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Mindfulness in Sport and Exercise — Sport Psychology Consulting

Do you ever have difficulty dealing with ineffective thoughts as you exercise or in a competition?
Do these thoughts keep getting worse and worse and affect your ability to perform?
Do these thoughts take your focus away from your performance?

If you answered yes to any of these questions, you should try Mindfulness! Mindfulness is an approach that is extremely popular in the world of sport and exercise psychology. Although you have probably heard of the trend, do you know what the skill is or how it is utilized? No worries, we’ve got you covered!

To a certain degree, every athlete deals with negative or self-defeating thoughts. The mentally strong athletes are able to combat these thoughts and not allow the thoughts to sink in and impact their performance. Mindfulness is key in doing so. Ineffective or self-defeating thoughts can present from any number of sources. Commonly with athletes, self-doubt is involved due to a lack of confidence. Often times, athletes might find themselves thinking about previous competitions or workouts that did not go as planned or that they were not able to hit their paces or finish the workout. On the other hand, during a competition or workout an athlete might be overthinking the impact of the competition or workout and how it might affect their image, ability to get into other competitions, and how it compares to their previous PR’s or performances. In addition, these thoughts could be rooted in fear if they are doing something that is “new territory” to them. Mindfulness can keep an athlete in the present or what is called the ‘here-and-now’ instead of dwelling on the past or future.

When practicing mindfulness during a competition or workout, you are conscious of the different negative or ineffective thoughts that you might be having. However, you resist the urge to pass judgement on those thoughts or dwell on them for too long and get out of control. Mindfulness can keep an athlete in the present or what is called the ‘here-and-now’ instead of dwelling on the past or future.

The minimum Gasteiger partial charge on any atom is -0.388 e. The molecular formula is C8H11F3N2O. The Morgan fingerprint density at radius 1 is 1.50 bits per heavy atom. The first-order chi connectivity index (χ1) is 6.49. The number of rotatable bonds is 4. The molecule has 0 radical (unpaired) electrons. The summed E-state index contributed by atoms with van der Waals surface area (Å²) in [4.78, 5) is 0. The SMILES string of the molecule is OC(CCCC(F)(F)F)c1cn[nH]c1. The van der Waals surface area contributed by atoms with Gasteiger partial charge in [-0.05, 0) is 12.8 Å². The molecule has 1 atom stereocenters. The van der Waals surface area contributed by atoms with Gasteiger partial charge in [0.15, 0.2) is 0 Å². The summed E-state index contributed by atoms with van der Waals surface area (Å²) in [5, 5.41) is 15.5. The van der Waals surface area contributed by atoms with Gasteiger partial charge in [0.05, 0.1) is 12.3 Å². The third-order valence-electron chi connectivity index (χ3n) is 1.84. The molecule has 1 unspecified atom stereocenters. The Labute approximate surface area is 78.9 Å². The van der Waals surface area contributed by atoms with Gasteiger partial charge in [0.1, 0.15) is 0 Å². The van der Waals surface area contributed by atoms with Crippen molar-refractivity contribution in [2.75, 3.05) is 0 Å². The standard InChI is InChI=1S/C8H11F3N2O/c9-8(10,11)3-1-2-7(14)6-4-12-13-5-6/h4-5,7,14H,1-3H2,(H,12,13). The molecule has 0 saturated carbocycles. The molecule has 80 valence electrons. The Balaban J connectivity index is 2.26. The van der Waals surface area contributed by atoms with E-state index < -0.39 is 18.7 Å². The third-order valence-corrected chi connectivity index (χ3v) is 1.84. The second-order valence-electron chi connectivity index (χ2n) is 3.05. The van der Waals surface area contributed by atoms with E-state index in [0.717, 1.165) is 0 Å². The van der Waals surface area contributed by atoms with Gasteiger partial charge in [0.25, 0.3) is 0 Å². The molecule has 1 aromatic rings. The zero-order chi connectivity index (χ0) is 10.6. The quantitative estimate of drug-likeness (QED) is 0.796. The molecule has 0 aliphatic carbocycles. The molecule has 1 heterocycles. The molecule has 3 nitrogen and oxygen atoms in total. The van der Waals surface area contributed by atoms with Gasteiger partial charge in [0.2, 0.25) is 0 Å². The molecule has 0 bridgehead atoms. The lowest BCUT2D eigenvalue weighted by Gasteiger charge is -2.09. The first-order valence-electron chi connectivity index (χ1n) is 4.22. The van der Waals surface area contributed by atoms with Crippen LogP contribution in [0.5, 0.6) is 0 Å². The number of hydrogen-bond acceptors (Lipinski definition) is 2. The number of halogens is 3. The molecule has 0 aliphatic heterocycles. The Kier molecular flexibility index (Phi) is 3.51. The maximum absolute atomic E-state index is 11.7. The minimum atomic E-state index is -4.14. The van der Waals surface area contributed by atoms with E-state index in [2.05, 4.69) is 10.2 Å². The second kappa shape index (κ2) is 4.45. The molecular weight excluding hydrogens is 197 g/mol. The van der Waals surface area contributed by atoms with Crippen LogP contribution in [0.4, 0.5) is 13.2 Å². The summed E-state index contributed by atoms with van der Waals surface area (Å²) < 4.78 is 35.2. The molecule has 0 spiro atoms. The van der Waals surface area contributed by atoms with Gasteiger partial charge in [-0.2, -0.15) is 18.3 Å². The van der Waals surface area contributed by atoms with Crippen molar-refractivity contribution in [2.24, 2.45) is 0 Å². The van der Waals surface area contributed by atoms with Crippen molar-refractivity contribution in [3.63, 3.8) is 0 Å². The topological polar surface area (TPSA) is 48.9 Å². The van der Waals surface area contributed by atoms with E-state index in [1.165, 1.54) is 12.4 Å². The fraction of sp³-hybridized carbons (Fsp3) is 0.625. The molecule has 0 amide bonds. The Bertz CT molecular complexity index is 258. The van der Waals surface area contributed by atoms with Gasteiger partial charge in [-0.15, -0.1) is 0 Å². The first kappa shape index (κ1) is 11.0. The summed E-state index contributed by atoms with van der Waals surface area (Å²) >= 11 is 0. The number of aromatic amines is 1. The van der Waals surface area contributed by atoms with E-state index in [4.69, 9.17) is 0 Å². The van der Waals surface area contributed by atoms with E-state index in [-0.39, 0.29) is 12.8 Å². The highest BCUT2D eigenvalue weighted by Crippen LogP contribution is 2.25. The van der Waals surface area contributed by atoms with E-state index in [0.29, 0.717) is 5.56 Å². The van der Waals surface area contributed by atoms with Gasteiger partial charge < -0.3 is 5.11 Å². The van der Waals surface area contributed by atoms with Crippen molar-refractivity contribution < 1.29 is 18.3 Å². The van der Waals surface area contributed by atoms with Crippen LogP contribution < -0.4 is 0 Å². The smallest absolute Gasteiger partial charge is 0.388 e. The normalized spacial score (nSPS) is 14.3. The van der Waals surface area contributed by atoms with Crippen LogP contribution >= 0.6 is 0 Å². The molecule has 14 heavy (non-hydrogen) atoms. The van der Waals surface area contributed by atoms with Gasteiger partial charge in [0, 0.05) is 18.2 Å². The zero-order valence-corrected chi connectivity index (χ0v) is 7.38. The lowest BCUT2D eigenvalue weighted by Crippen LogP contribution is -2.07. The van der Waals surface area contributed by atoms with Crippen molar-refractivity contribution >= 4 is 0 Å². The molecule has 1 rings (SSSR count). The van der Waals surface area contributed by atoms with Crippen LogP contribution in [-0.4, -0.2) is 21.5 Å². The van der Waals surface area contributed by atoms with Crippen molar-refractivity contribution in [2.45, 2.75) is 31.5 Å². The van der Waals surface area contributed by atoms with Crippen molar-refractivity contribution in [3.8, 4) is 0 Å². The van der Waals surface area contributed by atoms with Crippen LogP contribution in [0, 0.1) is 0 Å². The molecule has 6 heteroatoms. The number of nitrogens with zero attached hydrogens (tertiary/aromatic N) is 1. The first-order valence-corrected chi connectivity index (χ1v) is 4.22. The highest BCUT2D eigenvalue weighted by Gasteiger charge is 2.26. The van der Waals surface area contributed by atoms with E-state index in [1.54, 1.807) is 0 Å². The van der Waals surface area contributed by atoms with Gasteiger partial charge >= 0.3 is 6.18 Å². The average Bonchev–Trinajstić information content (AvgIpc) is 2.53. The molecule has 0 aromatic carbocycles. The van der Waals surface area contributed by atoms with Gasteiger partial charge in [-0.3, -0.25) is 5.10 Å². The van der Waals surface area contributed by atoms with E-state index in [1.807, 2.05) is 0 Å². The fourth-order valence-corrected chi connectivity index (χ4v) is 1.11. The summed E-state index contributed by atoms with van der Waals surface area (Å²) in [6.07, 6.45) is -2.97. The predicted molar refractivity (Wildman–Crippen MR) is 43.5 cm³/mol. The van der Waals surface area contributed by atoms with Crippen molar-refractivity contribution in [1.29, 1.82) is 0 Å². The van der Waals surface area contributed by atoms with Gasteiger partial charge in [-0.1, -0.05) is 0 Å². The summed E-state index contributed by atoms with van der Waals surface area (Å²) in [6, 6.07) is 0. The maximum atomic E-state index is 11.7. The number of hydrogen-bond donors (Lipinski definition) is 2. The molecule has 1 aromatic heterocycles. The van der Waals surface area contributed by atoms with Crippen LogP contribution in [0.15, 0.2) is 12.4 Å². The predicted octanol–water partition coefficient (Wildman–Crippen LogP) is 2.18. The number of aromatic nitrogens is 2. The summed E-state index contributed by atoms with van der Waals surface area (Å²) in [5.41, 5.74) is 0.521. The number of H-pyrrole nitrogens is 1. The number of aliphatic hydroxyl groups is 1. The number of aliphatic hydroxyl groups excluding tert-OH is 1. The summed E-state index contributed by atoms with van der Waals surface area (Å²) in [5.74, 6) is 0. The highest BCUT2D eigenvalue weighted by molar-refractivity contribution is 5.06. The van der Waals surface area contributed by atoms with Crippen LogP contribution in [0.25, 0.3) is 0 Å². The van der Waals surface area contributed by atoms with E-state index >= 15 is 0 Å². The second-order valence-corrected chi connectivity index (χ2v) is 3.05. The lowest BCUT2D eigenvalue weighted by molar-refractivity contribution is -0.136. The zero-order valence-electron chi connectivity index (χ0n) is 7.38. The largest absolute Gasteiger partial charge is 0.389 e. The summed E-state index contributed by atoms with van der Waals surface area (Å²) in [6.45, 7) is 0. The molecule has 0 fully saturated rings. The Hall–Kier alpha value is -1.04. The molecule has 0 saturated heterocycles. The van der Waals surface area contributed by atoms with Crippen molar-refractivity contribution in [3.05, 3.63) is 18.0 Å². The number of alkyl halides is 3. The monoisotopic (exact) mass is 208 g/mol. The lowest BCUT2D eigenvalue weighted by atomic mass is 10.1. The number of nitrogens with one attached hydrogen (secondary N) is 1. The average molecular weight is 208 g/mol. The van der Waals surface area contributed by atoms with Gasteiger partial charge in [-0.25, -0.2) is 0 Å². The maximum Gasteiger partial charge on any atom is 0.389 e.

This approach is different than simply “thinking positively.” A common approach in sport psychology is to identify a thought and reframe that thought to work for you rather than against you. With mindfulness, however, the approach is more about acceptance. You are aware that you have a thought or physical feeling, whatever that may be, and instead of forcing the thought away you accept it without judgement or overthinking, and you look at the situation as an opening to show strength. This approach can be effective for not only the negative thoughts that might come up, but also nerves before a competition, and this idea that you have the ability to stay more present and focused when you need to.

As with everything, (think your first hard work out of the year- ouch!), mindfulness does take practice. It might not be completely natural at first, but with time you will see the benefits of mindfulness. With practice, an ineffective thought will have less impact on your performance and you will have the ability to stay in the present with acceptance rather than judgement that can lead to self-doubt. If you find it ineffective at first, keep trying! Ideally, a thought comes up, you accept the thought and let it pass, and get back into rhythm without letting that thought impact you. When a next thought comes up, same thing. This stops that snowball effect that can really hamper performance.

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